When I read this post, I immediately think of how much I agree and also of how much I desire to have compassion for the very narrow-mindedness with which I am surrounded. Empathy, and having an ethical response (or, perhaps integretous might be a better mulling of mine) toward those who hold securely to beliefs that assume arrogance in their very ignorance...this paradox impresses itself upon me. How to live with grace, is the question, I think.
Then, of course, is the very daily concern of mundanity. That, and the issue of solitariness...Not to be confused with Rilke's solitude of the Other, which is to be respected, in my opine.

Yes, there really isn't much to say, is there?
Perhaps Wittgenstein was on to something.... :-)


4:00 AM  
Blogger Morris Berman said...

Dear Marcion,

You need to write that book, if only for your own satisfaction. "Narcissism, Consumerism, and the End of Empire" might be a good title. Your stories might show that there is no end to our degradation, but I can do you one better. I can't remember where I read it, but after the attack there was a major attempt at identity theft, i.e. using the credit card info of those who died at the WTC to purchase goods. I would argue that this phenomenon, along with what you say about Disney and Ebay, are not "aberrations"; they really say who we are. In the late 19C some reporter wrote a book called "Wealth or Commonwealth," that basically sums it up. Americans made up their minds on that issue long ago. Raw ugliness does seem to have a certain fascination, in any case: write, mon cher, write!


10:21 AM  

Dear Mauricio:

The interesting thing about this is that no one does wrong because he actually wants to. An outrage I believe is because of ignorance, otherwise that would be called “a psychopath”. You say some people believe that their value system with respective actions is neutral, in the sense they think they do not damage. In self-centered terms actions in the worst case, seem hollow and illusory, but in systemic terms they can openly be destructive.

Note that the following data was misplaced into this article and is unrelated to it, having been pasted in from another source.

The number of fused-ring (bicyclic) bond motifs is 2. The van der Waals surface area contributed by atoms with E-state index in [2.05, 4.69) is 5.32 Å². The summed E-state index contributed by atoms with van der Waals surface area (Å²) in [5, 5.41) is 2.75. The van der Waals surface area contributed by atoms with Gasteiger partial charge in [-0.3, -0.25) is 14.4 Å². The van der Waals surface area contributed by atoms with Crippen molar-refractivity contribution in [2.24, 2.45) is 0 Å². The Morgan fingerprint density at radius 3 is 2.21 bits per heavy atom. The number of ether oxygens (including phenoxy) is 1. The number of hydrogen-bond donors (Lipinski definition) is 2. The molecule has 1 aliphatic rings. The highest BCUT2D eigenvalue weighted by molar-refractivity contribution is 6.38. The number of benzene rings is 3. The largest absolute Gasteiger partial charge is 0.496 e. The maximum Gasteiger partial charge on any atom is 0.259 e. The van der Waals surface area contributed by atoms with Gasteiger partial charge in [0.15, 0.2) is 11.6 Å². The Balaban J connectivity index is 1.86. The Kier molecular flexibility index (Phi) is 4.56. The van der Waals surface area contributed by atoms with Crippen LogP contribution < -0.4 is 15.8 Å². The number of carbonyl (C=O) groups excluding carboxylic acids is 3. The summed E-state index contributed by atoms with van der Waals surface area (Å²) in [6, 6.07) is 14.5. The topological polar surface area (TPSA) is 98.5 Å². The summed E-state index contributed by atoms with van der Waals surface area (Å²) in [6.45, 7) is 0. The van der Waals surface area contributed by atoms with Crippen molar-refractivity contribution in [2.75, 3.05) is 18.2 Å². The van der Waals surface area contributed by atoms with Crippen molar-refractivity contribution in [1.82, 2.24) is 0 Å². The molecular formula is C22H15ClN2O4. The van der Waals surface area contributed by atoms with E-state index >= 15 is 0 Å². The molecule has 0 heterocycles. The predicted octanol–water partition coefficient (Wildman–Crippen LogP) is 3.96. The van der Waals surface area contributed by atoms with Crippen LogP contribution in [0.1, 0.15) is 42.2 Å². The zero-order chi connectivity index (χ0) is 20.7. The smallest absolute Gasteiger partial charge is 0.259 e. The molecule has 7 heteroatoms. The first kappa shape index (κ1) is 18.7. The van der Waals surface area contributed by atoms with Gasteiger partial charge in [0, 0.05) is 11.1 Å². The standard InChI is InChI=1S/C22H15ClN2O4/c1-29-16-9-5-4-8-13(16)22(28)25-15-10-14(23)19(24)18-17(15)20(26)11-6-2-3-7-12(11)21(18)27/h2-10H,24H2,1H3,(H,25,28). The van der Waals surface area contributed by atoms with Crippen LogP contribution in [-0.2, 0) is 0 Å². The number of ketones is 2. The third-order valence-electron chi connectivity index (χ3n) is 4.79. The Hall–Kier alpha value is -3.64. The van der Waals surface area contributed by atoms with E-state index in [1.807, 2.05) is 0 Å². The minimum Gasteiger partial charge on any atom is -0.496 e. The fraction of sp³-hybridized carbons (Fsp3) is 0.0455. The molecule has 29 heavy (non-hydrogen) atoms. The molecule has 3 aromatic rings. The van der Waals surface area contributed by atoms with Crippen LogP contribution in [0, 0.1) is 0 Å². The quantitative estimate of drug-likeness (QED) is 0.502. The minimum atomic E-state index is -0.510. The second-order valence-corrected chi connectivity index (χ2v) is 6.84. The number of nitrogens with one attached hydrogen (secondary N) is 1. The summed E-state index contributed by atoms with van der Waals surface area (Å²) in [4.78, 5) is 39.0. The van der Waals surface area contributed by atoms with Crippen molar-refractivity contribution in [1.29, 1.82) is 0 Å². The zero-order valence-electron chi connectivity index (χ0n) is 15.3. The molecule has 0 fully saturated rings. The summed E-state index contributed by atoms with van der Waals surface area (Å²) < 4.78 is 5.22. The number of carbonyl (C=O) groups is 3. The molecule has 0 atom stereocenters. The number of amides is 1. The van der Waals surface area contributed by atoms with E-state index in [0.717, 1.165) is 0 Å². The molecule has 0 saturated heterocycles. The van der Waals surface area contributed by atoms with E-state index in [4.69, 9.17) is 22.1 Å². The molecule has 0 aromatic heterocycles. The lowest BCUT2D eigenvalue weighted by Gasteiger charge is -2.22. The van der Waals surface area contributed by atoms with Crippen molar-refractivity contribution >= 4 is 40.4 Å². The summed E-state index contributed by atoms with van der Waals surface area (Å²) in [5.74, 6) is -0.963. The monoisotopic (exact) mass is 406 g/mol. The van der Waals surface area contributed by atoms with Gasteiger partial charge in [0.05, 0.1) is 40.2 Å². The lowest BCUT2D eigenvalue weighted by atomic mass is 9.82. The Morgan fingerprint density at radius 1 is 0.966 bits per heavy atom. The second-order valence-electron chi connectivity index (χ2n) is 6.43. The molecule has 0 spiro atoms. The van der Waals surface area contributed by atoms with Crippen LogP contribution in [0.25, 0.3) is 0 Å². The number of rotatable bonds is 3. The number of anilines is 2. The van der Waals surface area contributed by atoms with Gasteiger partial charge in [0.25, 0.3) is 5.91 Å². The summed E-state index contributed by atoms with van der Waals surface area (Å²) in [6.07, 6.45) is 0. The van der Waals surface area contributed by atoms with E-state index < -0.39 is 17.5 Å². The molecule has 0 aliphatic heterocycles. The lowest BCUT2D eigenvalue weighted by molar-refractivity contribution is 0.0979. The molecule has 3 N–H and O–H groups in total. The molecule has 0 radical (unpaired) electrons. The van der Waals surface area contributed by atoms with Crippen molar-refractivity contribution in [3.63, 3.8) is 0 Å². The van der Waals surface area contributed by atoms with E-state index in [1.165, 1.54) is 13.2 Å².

If banality and alienation just affected the one who does it, no problem, but it is not like that. For example when I walk down the street and cause someone great harm, perhaps I didn’t realize what happened, but that obviously doesn’t mean it didn’t happen and I’m innocent about it. The thing is, there is no doubt a didn’t do it on purpose (I’d be a Psycho if not), but the action is done.

The evil (or deliberated act) here is this: There is a Machiavellian saying: “It’s better to apologies later than ask for permission before”. Why? Because the action is already done and the bad-logic is one gets away with it. This happens in all levels. And this is why I believe the United States does things “knowing”, and knowing that the other countries will not really react, for most of the times not even an apologize is then necessary. Systematize that awkwardness is evil; use its own people for the world to turn against them is a way to be in the middle of a fight without receiving any punches.

Could we say that invisible “middle” is the place where conspiracy is machining?

1:14 PM  
Anonymous Susan W. said...

Dear Dr. Berman,